Congress OKs Disability, Long Term Care Bills for Immigrants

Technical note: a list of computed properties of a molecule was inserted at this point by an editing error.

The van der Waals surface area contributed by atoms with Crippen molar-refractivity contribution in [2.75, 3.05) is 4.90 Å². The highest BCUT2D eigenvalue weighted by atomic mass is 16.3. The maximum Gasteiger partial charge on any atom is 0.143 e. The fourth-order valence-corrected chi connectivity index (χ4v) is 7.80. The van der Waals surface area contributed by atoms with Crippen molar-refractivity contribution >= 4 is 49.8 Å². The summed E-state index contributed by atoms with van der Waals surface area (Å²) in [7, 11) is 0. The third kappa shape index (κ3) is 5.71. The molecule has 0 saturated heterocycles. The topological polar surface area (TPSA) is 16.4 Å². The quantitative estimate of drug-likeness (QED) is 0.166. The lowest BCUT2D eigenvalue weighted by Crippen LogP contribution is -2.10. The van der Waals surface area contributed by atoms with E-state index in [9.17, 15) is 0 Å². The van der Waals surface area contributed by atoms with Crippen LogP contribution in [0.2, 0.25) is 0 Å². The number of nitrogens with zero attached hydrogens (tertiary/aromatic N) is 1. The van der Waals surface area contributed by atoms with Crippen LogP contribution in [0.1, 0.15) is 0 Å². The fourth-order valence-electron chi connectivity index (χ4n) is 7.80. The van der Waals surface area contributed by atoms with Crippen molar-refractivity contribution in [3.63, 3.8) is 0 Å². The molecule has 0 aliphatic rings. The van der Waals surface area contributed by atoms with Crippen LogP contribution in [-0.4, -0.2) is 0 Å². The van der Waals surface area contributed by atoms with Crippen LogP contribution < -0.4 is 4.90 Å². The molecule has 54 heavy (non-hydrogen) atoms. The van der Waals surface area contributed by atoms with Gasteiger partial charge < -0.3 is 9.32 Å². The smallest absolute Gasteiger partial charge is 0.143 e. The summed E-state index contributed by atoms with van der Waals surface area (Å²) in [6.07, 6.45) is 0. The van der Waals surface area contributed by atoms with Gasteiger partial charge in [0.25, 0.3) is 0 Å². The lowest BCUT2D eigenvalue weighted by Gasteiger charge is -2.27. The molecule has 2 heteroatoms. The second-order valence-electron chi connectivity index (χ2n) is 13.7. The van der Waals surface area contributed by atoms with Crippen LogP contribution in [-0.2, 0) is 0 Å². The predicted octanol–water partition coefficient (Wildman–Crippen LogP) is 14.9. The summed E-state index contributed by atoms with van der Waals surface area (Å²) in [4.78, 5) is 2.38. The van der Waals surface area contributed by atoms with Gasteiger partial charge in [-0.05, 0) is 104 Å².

The Senate last week gave final congressional approval to a bill that would allow disabled immigrants to become U.S. citizens without taking an oath of allegiance and to a measure extending the amount of time foreigners receiving long term medical care may remain in the United States, the AP/San Francisco Examiner reports. The first bill (S. 2812), which passed the Senate "without dissent" and is supported by President Clinton, applies to immigrants with ailments such as Alzheimer's disease, Down syndrome or autism, who are unable to understand or recite the oath or to raise their hands to take it. Immigration and Naturalization Service officials said that under current law, they may waive requirements that applicants for citizenship pass history and English tests, but cannot suspend the oath of allegiance without a change in the law. Sponsored by Sen. Orrin Hatch (R-Utah), the bill would permit the attorney general to grant a waiver for "an individual with a disability, or a child, who is unable to understand or communicate an understanding of the meaning of the oath." The second bill, H.R. 2961, creates a three-year pilot program that allows the attorney general to waive an existing 210-day cap on the amount of time international patients receiving medical care are allowed to stay in the country. The legislation, which passed the Senate by unanimous consent and now goes to Clinton, contains "safeguards to ensure the 300 annual waivers go only to those truly in need, according to Rep. Lamar Smith (R-Texas)" (Jansen, AP/San Francisco Examiner, 10/19).This is part of the KHN Morning Briefing, a summary of health policy coverage from major news organizations. Sign up for an email subscription.